General Course Descriptions for Terms: China
As its name implies, the Seminar on Legal Issues Affecting North America and East Asia will focus on contemporary topics involving Russian or East Asia economic, political, or legal relations with the United States. Examples of topics covered include China’s territorial claims in the South China Sea, the challenges and opportunities of the Trans-Pacific Partnership, increased tensions in U.S.— Russia relations, Thailand’s political crisis, and the creation of the Asian Infrastructure Investment Bank. There will be an organizational meeting of the seminar early in the semester (date and location TBD) to discuss the course requirements, especially the 20-page research paper. The seminar itself will have eight sessions held on Wednesday evenings from March 1 through April 26. The first seven sessions, to be held in the Cisco TelePresence Room in the Discovery Building, will be a videoconference format with students at Far Eastern Federal University in Vladivostok, Russia. (Note that, due to Russia no longer observing daylight savings time, the sessions on March 1st and March 8th will be from 6:10-7:40p, with the final five sessions on March 15th, March 29th, April 5th, April 12th, and April 19th being held from 7:10-8:40p.) Each of the seven sessions will consist of initial presentations originating in either Madison or Vladivostok and followed by questions and discussions from both sides. The eighth and final session will be held on the evening of April 26th and will be a presentation of final papers (time and location TBD). The seminar will be taught in Madison by Chris Smithka and in Vladivostok by Professor Natalia Prisekina. There may also be lectures by visiting scholars from countries in East and Southeast Asia. The course will be offered for two credits. Due to the space limitations of the Cisco TelePresence Room, this course is capped at ten JD students and seven LLM-LI students.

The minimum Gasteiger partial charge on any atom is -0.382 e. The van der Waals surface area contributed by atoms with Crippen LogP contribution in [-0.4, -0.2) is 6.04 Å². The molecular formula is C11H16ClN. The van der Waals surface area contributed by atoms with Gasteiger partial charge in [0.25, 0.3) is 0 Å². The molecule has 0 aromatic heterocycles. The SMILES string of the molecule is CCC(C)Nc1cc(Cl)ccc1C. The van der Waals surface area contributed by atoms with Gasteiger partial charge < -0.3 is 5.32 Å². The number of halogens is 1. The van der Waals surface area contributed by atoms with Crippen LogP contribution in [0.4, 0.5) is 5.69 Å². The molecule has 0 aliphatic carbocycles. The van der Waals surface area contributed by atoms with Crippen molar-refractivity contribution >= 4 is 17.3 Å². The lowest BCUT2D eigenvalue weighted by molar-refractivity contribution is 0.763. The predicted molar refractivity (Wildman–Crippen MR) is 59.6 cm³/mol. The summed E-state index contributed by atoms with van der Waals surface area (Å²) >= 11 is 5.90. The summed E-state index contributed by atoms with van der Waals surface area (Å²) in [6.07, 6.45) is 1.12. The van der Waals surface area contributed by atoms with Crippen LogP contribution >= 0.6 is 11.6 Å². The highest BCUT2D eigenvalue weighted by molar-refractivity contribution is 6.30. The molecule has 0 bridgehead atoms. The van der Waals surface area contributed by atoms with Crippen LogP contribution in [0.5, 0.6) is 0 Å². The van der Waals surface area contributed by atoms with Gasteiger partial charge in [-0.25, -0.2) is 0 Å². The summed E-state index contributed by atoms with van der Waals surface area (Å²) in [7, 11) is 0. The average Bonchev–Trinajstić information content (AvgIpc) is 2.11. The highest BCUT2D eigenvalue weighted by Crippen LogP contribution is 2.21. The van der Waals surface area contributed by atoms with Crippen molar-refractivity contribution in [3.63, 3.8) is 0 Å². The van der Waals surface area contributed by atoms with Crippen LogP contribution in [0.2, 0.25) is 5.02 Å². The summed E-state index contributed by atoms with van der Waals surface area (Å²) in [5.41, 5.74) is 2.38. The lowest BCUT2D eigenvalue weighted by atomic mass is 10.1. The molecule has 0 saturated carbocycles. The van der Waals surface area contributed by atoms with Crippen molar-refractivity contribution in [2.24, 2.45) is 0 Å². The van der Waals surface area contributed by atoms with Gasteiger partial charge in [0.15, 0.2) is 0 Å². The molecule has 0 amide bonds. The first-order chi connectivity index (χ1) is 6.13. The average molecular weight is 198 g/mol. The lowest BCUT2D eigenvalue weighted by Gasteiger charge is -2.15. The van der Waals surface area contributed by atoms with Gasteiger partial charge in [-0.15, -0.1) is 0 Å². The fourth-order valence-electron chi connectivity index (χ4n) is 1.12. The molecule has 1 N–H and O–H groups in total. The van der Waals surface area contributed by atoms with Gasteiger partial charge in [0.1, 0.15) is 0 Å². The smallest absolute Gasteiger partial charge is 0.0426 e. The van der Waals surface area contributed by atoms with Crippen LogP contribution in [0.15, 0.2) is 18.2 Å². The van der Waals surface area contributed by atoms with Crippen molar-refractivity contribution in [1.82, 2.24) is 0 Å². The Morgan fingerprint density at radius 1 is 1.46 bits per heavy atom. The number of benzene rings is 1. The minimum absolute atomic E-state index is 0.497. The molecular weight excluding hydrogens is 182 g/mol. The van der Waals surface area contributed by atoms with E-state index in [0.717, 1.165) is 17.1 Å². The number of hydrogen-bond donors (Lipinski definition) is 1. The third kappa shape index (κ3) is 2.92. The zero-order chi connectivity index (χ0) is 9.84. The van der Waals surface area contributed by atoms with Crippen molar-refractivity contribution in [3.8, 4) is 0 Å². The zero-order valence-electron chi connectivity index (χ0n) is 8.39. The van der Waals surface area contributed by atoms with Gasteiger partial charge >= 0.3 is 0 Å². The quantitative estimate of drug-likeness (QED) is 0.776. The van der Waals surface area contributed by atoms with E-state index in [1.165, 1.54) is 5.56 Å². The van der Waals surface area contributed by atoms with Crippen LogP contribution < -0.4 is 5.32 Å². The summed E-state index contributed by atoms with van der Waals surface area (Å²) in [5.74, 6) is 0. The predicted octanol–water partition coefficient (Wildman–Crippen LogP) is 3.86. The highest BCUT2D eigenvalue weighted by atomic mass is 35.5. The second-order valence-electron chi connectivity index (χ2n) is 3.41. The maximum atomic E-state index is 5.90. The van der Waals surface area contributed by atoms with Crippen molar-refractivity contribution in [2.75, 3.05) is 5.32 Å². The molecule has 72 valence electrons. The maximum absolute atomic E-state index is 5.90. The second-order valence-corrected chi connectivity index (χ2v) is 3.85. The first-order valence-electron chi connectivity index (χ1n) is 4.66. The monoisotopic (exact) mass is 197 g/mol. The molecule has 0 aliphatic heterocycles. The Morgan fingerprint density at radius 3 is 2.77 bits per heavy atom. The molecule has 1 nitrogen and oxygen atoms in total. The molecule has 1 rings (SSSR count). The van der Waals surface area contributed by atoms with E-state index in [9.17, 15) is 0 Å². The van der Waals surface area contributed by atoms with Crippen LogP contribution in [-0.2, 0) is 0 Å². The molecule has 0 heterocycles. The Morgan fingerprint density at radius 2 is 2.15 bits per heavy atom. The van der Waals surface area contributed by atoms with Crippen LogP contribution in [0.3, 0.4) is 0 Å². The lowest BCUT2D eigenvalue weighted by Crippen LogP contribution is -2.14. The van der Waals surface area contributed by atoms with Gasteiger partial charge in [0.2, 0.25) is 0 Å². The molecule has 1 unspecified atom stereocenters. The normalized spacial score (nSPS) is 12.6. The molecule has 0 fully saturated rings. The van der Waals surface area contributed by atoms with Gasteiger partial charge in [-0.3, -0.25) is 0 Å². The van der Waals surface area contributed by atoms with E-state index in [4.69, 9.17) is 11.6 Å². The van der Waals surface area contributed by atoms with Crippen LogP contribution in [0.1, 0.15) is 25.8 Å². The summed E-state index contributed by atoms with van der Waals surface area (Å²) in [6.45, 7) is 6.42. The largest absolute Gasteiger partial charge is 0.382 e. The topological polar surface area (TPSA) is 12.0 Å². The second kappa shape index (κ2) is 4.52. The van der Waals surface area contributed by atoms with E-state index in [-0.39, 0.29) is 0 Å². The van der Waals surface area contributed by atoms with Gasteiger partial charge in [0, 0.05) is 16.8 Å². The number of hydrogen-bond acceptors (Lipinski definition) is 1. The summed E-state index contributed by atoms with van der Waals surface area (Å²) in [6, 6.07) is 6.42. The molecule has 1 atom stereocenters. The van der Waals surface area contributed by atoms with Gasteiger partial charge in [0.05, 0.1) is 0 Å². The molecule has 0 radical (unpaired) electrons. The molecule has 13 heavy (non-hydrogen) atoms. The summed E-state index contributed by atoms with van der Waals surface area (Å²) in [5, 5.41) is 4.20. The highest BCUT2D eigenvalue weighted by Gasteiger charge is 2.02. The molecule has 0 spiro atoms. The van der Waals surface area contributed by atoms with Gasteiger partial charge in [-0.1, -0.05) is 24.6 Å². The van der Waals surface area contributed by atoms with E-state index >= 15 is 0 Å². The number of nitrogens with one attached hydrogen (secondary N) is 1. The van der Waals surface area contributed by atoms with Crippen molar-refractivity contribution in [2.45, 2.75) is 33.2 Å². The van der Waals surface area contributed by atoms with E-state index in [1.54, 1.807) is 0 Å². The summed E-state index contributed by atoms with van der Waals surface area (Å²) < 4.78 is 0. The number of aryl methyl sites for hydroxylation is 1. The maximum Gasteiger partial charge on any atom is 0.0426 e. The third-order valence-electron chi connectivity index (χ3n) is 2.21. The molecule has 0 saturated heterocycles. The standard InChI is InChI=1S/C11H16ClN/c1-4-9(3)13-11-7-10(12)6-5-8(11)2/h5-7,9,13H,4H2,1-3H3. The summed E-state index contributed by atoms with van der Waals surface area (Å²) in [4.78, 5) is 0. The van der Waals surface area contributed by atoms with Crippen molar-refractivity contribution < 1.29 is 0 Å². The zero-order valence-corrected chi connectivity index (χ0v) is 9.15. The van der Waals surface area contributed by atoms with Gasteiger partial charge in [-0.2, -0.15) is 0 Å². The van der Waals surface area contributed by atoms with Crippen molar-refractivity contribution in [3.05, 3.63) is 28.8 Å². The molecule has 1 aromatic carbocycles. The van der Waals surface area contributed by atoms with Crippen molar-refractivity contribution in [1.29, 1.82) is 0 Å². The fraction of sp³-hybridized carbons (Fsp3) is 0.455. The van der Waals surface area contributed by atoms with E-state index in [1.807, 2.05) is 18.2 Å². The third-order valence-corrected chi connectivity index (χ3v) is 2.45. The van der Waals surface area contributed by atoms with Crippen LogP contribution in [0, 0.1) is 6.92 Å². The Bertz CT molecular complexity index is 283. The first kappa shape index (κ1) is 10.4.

This seminar is designed to give students an appreciation of the role of law in Chinese society, in the past, and today. We will begin the seminar with an examination of law in traditional Chinese society, which constituted perhaps the world's most influential alternative to the Western legal tradition. We then look briefly at past efforts to "modernize" Chinese law, during the Republican period before 1949, and during the influence of Soviet law after 1949. The remainder of the semester will be spent on China's current efforts to establish a legal system, focusing on topics such as constitutional law and human rights, intellectual property law, environmental law, or corporate law. The exact topics covered will depend upon students' interests. Students will write papers, and will present those papers to the class during the last few sessions. Grading will be on the basis of the papers and the presentations. Learning Outcomes: Upon completion of the course, students will be familiar with the legal tradition of Imperial China, which in world history has been the most influential alternative to the Roman law tradition. They will also be familiar with China’s efforts to modernize its legal system along Soviet lines, and according to Western European and American models. Finally, they will be have examined in detail several areas of contemporary Chinese law, allowing them to understand how China’s current legal reform efforts are affected by the political and economic development context in which the law functions.